A ''W-Shaped'' Recession
by Andrew Gluck8/9/2009 11:45:00 PM

Last Friday, at the Financial Advisor Webinar Series, economist-turned-money-manager Rob Stein, predicted a "W-shaped" recession.

Forecasts of a W-shaped recession are drawing attention. See the Carlos Lozada commentary in The Washington Poston April 19, FT Columnist John Authers’on May 17, or economist Nouriel Roubini on July 16
.

Stein, who heads
Astor Financial LLC, predicted that technology will be among the sectors that gain disproportionately from the coming economic rebound. Stein’s also bullish on China.

Stein, who began his career at the Federal Reserve in 1983, believes The Great Recession of 2008-2009 has combined two recessions in one: a traditional V-shaped recession and a credit-bubble recession. While the US economy is now slowly coming out of the traditional recession and economic growth starting up, a second downturn is likely to follow in the next couple of years because of continuing losses from the credit crisis.

Using a macroeconomic approach, Stein actively manages three stylesof broadly diversified ETF portfolios: a long/short balanced fund, growth fund, and low-volatility program.

You can view a reply of Stein's presentation, "Actively Managing An ETF Portfolio." It's free, but you need to register. You can also download his slides.

Next week, CFPs will be able to get continuing education credit on replays of the Financial Advisor Webinar Series at advisorsforadvisors.com.
 
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Is It Time To Buy Municipal Bonds?

For most of this year, thousands of people have been unable to access large sums of their own money they had placed in investments that Wall Street brokers assured them were “just like money-market funds."

But auction-rate securities are not just like money-market funds, which became clear to most investors only after the market for these securities crashed in February as a result of the nation’s credit crisis. 
 
In August, the Wall Street giants who sold these securities – sold them even after it became clear to them the market was collapsing – agreed to buy them back at par value. However, these companies – starting with Citigroup, UBS and Merrill Lynch – only agreed to make their customers whole after state and federal authorities took action against them and Congress scheduled hearings. They are paying stiff fines as well.
 
Now that the wreckage is starting to be cleared away, investors should step back and think about the lessons to be learned from this latest example of Wall Street greed.
 
First, some history: Over the past few decades the market for Auction-Rate Preferred Shares has grown into a $330 billion behemoth. As with money-market funds, investors can put their money into these securities and earn healthy interest rates while retaining quick access to the funds. And auction-rate securities offer protection from interest rate risk, since the interest rates were reset at weekly or monthly auctions.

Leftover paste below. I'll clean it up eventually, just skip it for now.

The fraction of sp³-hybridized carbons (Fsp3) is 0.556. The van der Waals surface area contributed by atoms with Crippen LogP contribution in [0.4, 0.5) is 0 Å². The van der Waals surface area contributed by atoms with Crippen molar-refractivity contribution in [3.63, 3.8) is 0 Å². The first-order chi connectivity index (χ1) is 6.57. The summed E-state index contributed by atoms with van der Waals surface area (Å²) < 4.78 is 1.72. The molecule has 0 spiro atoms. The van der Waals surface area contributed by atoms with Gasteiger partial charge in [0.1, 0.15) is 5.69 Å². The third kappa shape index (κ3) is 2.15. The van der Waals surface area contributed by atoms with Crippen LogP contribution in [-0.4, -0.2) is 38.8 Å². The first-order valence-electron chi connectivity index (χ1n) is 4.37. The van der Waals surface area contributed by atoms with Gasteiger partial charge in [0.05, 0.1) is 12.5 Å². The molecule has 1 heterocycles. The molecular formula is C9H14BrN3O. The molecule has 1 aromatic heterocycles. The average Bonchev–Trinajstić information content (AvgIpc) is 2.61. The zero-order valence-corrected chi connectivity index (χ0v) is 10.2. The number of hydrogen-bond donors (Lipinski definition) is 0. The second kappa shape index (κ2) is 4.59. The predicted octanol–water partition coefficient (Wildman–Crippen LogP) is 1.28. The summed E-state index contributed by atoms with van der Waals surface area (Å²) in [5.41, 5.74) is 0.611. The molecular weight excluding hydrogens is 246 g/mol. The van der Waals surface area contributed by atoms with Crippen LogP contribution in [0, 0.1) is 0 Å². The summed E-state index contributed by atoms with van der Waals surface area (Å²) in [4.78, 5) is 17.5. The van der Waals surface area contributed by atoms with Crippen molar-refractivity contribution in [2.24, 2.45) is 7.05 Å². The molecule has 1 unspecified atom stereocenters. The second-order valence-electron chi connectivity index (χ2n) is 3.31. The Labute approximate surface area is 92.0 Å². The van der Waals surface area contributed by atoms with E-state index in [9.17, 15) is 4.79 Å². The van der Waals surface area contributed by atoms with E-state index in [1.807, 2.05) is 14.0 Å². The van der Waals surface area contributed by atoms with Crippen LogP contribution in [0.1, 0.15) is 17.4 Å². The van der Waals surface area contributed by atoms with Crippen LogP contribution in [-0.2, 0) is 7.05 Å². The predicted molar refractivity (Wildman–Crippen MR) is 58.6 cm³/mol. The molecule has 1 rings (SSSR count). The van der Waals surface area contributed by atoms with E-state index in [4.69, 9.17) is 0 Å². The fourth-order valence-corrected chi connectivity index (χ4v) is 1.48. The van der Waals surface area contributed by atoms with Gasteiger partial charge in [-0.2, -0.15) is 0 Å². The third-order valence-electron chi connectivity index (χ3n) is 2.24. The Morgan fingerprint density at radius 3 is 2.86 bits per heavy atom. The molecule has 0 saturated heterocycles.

The shares in these securities are issued by mutual-fund companies, student-loan companies, nonprofit entities, schools, museums and municipalities that need to raise cash. So Wall Street brokers have long touted auction-rate securities as super-solid, safe investments.
 
Auction-rate securities are suitable for someone who has a large amount of money they will need soon but not right away. For instance, someone who is planning to buy a house or incur a large hospital bill in a few months’ time, or someone who plans to invest the money but is waiting for the economy to change. Auction-rate securities typically offer a higher return than do regular money-market funds or certificates of deposit.
 
The auctions began failing in February after buyers fled from complex investment instruments in the face of the credit crunch. But the big Wall Street firms not only kept selling auction-rate securities, they failed to warn their clients about the danger, according to a slew of lawsuits.
That left anyone owning auction-rate securities shares holding the bag – they were still earning interest, but could not withdraw the cash because there were no buyers left.
 
These investors began complaining and filing lawsuits, and within weeks the attorneys general of Massachusetts and New York had begun investigating major players such as Citigroup, UBS and Merrill. Under separate settlements, these firms have agreed to buy clients out of their auction-rate securities investments.
 
That may sound like a happy ending, but many investors have been unable to access huge sums of money since February, and they will not be compensated for that.
Furthermore, the state actions allege a disturbing pattern of behavior on the part of large Wall Street firms, one that has been noted during other financial crises: They encourage their brokers and analysts to gloss over potential dangers and push investments that are profitable for the firm, even at the expense of their own clients. They then deny wrongdoing and resist making their clients whole until the authorities step in.
 
New York Attorney General Andrew Cuomo alleged that Citigroup repeatedly committed securities fraud by misrepresenting or omitting facts about auction-rate securities. While agreeing to pay fines and buy back the securities, Citigroup and other Wall Street firms continue to deny any wrongdoing.
  
 
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